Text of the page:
The classic equation used in hydro power applications is

$latex p=qhg$

where $latex p$ is the power output, $latex q$ is the flow rate, $latex h$ is the available hydraulic head across the machine, and $latex g$ is acceleration due to gravity. This equation assumes the fluid is water. Specific gravity $latex \lambda=1.0$ is therefore omitted for clarity. [1] Note that this equation is applicable to pump or turbine configurations as they are the same machine. In crude oil service where the density is not equal to that of water, $latex \rho$ is included:

$latex p=qhg\rho$

where $latex \rho$ is the fluid density. A common adaptation of these equations is

$latex p=\frac{qh\gamma}{3960}$

where $latex p$ is the power output in horsepower (convenient for pump prime mover sizing), $latex q$ is flow rate in gallons per minute and $latex \gamma$ is the specific gravity. Expressing $latex p$ in kW (convenient for turbine electrical power output calculations) yields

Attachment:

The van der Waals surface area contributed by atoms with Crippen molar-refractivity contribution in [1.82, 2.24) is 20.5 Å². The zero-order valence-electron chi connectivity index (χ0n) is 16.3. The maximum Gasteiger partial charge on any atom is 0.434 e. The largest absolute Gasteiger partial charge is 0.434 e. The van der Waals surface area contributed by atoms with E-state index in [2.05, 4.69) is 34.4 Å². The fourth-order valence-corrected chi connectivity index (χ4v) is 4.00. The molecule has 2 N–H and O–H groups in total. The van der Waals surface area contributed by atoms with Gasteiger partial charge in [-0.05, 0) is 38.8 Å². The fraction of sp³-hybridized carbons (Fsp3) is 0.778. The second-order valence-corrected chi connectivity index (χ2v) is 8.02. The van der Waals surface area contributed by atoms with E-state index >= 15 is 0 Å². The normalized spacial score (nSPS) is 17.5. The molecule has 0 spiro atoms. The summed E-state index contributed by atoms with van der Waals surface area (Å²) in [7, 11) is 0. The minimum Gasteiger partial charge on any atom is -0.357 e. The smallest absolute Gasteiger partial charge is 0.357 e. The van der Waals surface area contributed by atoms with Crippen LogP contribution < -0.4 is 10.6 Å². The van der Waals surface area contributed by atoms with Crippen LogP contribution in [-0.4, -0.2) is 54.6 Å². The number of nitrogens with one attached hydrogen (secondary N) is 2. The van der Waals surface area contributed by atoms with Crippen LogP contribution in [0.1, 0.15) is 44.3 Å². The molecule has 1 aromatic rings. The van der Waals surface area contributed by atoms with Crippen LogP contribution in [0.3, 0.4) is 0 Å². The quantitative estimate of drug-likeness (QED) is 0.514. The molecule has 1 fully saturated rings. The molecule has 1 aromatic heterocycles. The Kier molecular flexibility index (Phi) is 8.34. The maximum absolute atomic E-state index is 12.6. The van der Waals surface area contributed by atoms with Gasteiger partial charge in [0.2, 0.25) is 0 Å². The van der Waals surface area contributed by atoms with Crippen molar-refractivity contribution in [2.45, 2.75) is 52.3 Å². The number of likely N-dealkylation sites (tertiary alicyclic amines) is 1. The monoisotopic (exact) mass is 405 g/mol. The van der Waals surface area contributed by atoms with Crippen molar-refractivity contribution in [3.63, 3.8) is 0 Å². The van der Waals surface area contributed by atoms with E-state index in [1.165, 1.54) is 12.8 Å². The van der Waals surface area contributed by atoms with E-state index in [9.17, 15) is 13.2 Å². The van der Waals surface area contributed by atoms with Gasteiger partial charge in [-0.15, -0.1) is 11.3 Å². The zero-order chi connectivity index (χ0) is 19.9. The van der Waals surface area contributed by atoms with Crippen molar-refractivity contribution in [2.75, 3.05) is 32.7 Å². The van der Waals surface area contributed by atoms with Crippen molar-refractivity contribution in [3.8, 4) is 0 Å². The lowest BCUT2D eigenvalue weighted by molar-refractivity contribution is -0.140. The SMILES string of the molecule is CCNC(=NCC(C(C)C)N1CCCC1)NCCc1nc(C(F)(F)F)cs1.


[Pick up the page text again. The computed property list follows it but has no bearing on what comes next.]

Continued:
$latex p=\frac{qh\gamma}{5310}$

These equations do not account for inefficiencies of the energy conversion process. The power available to recover from a hydraulic power recovery turbine in crude oil service accounting for fluid density, turbine and generator inefficiencies is

$latex p=\frac{qh\gamma\eta_m\eta_e}{5310}$

where $latex p$ is the power output in kW, $latex q$ is flow rate in gallons per minute, $latex h$ is the differential hydraulic head in feet, $latex \eta_m$ is turbine efficiency, $latex \eta_e$ is the generator efficiency and $latex \gamma$ is the specific gravity of the fluid.

## References

[1] H. Addison, *A Treatise on Applied Hydraulics*, Fifth. London: Chapman and Hall Limited, 1964.

Note: This is a revised, WordPress friendly adaptation of content from Brendon Bruns’ Petroleum Engineering Masters project: https://scholarworks.alaska.edu/handle/11122/10947